Friday, February 18, 2011
Cynthia Ruchti's "They Almost Always Come Home"
A wife, already considering divorce, believes he may have left her. Her anger is fed by the loss of their daughter three years before, a loss she blames her husband for.
Then his car is found. It’s been stolen.
That’s the basic introductory framework to Cynthia Ruchti’s They Almost Always Come Home. The Holden family sounds achingly familiar, falling apart in slow motion. Greg Holden, for most of the book, is seen only through the eyes of his wife, as her submerged anger begins to break into the open.
Libby and her best friend Jen join Greg’s father Frank in an expedition to retrace Greg’s path, knowing full well there could be a decomposing body at the end of their journey.
Ruchti does a masterful job on at least two levels. First, with the descriptions and narrative of the journey into the wilderness, she has the reader right there paddling in the canoe and carrying the boats and supplies over portages. Second, she takes a distinctly unlikeable heroine and transforms her from angry wife to discovering that what she may have lost is irreplaceable, how she has turned away from God, and how much she herself is to blame for the feelings she has towards her husband.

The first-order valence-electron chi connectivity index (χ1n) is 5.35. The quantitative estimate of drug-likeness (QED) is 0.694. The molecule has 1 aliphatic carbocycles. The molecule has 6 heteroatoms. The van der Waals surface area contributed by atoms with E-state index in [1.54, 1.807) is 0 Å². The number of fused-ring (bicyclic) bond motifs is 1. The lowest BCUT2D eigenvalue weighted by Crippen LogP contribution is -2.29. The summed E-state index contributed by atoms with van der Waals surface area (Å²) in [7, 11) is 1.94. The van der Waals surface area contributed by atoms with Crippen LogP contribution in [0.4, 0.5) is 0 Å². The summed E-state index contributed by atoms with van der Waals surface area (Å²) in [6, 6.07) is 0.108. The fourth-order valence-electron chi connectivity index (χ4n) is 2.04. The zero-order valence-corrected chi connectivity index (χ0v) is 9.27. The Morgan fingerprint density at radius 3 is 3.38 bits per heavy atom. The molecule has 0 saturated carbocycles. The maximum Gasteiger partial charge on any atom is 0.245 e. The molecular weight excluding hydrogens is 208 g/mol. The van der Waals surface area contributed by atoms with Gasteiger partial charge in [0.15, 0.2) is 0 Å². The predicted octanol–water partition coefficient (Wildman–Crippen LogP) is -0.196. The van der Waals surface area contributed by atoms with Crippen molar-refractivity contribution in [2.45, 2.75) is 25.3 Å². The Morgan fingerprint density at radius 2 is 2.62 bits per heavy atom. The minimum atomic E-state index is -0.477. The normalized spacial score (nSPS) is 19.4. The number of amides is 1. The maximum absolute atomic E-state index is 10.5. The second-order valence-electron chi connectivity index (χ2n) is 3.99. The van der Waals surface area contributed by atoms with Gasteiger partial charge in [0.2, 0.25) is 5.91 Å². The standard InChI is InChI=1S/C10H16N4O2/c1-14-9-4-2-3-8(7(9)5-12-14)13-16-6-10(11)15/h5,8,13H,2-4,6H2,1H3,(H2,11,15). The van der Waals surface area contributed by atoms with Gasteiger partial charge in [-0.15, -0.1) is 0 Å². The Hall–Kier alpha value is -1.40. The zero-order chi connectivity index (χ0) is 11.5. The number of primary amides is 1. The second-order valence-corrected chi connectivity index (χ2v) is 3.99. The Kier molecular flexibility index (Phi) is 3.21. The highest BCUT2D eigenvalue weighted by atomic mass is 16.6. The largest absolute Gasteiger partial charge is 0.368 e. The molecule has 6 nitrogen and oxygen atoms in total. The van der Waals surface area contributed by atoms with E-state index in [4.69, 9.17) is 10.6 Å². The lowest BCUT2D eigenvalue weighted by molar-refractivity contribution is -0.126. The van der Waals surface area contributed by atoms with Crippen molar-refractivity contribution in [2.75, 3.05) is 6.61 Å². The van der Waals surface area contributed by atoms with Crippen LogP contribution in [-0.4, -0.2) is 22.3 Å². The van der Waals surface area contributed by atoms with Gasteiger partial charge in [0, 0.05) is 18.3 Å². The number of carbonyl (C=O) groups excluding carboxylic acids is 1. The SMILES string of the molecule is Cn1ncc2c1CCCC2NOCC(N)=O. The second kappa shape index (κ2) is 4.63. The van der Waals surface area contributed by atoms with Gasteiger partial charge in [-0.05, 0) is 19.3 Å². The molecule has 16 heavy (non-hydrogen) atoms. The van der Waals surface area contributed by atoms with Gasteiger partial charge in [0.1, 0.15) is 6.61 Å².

It’s a tightly written, well constructed story, gradually pulling back the curtains this family has drawn over its grief and fracturing. And then – the healing begins. And what has to be healed first is the wilderness of the soul.